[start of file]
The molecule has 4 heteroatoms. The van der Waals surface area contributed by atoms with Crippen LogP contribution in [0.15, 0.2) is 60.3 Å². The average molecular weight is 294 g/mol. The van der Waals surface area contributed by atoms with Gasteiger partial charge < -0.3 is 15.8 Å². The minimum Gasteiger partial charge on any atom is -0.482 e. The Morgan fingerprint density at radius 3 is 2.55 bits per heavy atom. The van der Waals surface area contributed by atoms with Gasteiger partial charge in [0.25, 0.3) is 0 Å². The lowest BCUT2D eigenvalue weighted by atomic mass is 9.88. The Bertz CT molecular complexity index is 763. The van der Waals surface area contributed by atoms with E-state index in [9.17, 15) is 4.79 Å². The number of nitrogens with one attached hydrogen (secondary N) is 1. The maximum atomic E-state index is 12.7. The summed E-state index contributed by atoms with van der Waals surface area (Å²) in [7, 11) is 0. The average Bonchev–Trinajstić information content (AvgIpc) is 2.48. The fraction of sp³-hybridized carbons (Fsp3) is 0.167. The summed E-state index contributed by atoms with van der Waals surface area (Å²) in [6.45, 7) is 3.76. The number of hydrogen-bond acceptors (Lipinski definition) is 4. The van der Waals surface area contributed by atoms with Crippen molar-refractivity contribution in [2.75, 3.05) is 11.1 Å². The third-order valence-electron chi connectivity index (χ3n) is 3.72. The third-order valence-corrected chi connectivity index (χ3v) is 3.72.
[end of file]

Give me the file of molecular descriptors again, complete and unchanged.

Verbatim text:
The molecule has 4 heteroatoms. The van der Waals surface area contributed by atoms with Crippen LogP contribution in [0.15, 0.2) is 60.3 Å². The average molecular weight is 294 g/mol. The van der Waals surface area contributed by atoms with Gasteiger partial charge < -0.3 is 15.8 Å². The minimum Gasteiger partial charge on any atom is -0.482 e. The Morgan fingerprint density at radius 3 is 2.55 bits per heavy atom. The van der Waals surface area contributed by atoms with Gasteiger partial charge in [0.25, 0.3) is 0 Å². The lowest BCUT2D eigenvalue weighted by atomic mass is 9.88. The Bertz CT molecular complexity index is 763. The van der Waals surface area contributed by atoms with E-state index in [9.17, 15) is 4.79 Å². The number of nitrogens with one attached hydrogen (secondary N) is 1. The maximum atomic E-state index is 12.7. The summed E-state index contributed by atoms with van der Waals surface area (Å²) in [7, 11) is 0. The average Bonchev–Trinajstić information content (AvgIpc) is 2.48. The fraction of sp³-hybridized carbons (Fsp3) is 0.167. The summed E-state index contributed by atoms with van der Waals surface area (Å²) in [6.45, 7) is 3.76. The number of hydrogen-bond acceptors (Lipinski definition) is 4. The van der Waals surface area contributed by atoms with Crippen molar-refractivity contribution in [2.75, 3.05) is 11.1 Å². The third-order valence-electron chi connectivity index (χ3n) is 3.72. The third-order valence-corrected chi connectivity index (χ3v) is 3.72.